Freedom in the World
In the midst of a faltering economy, Japan was hit by a massive earthquake and subsequent tsunami in March 2011 that caused widespread devastation and a nuclear meltdown at the Fukushima Daiichi Nuclear Power Plant. Criticism of the government’s response to the disaster led to the resignation of Prime Minister Naoto Kan and his replacement in August by Yoshihiko Noda. Antinuclear power rallies and efforts to rebuild the affected areas and to support the hundreds of thousands displaced by the disasters continued throughout the year.
Japan has operated as a parliamentary democracy with a largely symbolic monarchy since its defeat in World War II. The Liberal Democratic Party (LDP) presided over Japan’s economic ascent while maintaining close security ties with the United States during the Cold War. The so-called “iron triangle”—the close relationship between the LDP, banks, and big-business representatives—was a key factor behind Japan’s economic success. The LDP government mandated that corporations, specifically construction firms in charge of major public-works projects, rely on banks for capital, and the banks in turn took large equity stakes in the companies. Over time, companies engaged in politically expedient but financially unviable projects in order to reap government rewards, and the iron triangle became a major source of corruption in the government. The economy ran into trouble in the early 1990s, following a collapse in the stock and real estate markets, but slowly recovered in 2002.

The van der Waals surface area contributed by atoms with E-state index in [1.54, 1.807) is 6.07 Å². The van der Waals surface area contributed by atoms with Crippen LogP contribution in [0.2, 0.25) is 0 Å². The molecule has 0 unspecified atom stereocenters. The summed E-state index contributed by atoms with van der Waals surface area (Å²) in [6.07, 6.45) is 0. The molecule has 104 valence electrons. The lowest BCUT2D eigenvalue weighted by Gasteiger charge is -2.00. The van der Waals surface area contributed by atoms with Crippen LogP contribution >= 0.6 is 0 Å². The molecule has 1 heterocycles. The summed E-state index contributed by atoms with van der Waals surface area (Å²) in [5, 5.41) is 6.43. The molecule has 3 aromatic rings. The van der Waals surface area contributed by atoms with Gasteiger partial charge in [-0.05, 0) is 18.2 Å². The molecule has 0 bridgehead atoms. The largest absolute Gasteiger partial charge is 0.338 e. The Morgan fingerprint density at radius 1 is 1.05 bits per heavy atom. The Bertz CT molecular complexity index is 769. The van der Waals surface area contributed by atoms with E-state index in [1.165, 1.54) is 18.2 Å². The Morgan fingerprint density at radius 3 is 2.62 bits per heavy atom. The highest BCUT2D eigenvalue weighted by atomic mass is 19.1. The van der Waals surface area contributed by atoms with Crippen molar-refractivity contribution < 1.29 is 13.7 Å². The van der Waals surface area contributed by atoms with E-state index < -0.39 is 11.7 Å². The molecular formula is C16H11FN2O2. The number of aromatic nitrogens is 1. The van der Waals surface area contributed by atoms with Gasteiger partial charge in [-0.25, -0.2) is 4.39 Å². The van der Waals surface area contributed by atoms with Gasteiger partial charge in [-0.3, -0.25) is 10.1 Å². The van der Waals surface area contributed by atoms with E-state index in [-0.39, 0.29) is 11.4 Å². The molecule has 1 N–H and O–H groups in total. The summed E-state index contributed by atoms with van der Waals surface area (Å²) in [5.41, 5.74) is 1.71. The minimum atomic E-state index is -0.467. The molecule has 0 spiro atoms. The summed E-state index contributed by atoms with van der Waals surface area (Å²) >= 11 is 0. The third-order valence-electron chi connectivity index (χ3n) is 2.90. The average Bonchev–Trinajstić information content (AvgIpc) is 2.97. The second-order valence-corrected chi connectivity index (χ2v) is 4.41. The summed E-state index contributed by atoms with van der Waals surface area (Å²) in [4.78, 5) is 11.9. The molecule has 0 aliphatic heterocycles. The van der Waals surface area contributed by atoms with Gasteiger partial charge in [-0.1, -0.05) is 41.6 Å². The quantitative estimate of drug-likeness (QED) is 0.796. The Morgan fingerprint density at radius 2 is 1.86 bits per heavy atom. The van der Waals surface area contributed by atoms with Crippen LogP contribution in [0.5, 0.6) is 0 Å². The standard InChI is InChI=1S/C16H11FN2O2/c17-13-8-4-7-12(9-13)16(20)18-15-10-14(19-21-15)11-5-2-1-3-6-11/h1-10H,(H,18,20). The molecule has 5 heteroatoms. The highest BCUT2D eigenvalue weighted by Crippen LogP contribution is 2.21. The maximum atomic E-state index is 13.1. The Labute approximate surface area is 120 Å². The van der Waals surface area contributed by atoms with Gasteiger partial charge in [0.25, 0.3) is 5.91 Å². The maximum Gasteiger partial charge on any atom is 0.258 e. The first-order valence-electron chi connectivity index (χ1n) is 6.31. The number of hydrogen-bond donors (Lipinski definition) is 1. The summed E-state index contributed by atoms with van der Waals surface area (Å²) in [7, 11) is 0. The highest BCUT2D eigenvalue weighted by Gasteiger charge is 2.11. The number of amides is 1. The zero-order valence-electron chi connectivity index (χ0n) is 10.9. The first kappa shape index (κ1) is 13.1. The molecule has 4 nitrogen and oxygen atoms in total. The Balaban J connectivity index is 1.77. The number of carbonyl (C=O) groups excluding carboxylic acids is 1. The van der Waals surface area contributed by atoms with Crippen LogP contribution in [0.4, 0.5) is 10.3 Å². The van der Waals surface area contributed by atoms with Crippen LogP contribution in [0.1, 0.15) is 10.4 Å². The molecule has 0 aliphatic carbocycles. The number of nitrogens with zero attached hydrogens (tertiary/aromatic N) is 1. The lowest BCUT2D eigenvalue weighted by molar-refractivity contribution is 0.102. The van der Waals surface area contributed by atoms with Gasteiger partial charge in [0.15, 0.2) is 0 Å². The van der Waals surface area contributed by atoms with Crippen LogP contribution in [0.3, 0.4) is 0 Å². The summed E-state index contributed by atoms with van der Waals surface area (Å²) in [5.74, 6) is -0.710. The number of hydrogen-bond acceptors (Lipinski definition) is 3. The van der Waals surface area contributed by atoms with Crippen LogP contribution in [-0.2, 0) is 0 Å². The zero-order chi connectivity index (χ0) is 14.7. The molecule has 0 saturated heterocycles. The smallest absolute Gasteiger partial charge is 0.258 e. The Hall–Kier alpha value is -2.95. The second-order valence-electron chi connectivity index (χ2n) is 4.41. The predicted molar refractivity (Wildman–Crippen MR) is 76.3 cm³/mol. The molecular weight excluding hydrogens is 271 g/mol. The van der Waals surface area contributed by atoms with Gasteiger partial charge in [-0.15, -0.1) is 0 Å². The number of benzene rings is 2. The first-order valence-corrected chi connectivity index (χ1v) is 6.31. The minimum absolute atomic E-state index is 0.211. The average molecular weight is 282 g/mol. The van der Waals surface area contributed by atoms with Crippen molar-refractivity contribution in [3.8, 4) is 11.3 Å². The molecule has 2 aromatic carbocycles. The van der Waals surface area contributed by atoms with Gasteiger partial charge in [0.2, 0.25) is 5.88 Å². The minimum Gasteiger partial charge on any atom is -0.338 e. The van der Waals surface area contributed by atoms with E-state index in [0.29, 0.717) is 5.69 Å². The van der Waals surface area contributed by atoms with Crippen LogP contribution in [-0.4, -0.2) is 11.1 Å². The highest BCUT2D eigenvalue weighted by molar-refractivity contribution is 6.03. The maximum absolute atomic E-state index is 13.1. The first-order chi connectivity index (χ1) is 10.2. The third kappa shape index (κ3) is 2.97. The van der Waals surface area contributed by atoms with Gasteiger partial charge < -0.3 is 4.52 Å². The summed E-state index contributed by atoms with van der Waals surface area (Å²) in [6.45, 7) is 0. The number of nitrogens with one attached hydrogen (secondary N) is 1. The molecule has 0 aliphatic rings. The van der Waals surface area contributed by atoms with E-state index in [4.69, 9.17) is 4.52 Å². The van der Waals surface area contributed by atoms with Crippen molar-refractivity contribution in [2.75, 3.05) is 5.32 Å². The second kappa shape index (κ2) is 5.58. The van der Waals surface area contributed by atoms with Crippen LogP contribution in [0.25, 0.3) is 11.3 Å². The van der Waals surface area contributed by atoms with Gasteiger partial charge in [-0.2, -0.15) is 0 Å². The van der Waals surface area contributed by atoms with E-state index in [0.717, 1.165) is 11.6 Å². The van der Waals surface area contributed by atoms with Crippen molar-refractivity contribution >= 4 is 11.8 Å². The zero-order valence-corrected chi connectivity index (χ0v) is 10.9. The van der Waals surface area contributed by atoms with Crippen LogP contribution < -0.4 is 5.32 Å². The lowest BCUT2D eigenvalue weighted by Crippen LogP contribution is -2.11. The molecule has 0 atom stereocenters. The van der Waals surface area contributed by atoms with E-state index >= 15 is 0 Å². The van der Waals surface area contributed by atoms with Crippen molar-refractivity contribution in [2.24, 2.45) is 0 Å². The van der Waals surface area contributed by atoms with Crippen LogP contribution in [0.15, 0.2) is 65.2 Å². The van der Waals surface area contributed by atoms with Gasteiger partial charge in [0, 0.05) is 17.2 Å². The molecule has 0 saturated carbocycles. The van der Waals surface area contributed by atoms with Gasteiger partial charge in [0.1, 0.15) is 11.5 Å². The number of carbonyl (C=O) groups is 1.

Shinzo Abe became prime minister in 2006, though his tenure was marred by repeated scandals and political gaffes. Abe stepped down in September 2007 after the LDP lost control of the legislature’s upper chamber in the July elections to the Democratic Party of Japan (DPJ).
Yasuo Fukuda, who succeeded Abe, failed to rally support and govern effectively, and he resigned in September 2008. Former foreign minister Taro Aso, the LDP secretary general, succeeded him later that month. The Aso government focused on rejuvenating the faltering economy, which remained burdened with a government debt equal to almost 200 percent of the country’s gross domestic product.
The LDP’s nearly 55-year dominance in the legislature’s lower chamber ended when the DPJ captured 308 seats in the August 2009 elections, and Yukio Hatoyama became prime minister. The DPJ’s platform challenged many of the LDP’s long-standing policies, including greater independence from U.S. influence, improved relations with neighboring Asian countries, and a more decentralized and accountable government concerned with social welfare and environmental issues. However, confronted with an economic recession and increased regional tensions, Hatoyama shifted his foreign policy focus back to the United States for security guarantees. The prime minister also failed to implement a number of his campaign promises, including closing the controversial U.S. military base on the island of Okinawa. Hatoyama announced his resignation in June 2010, partly due to a financial scandal involving DPJ secretary general Ichiro Ozawa.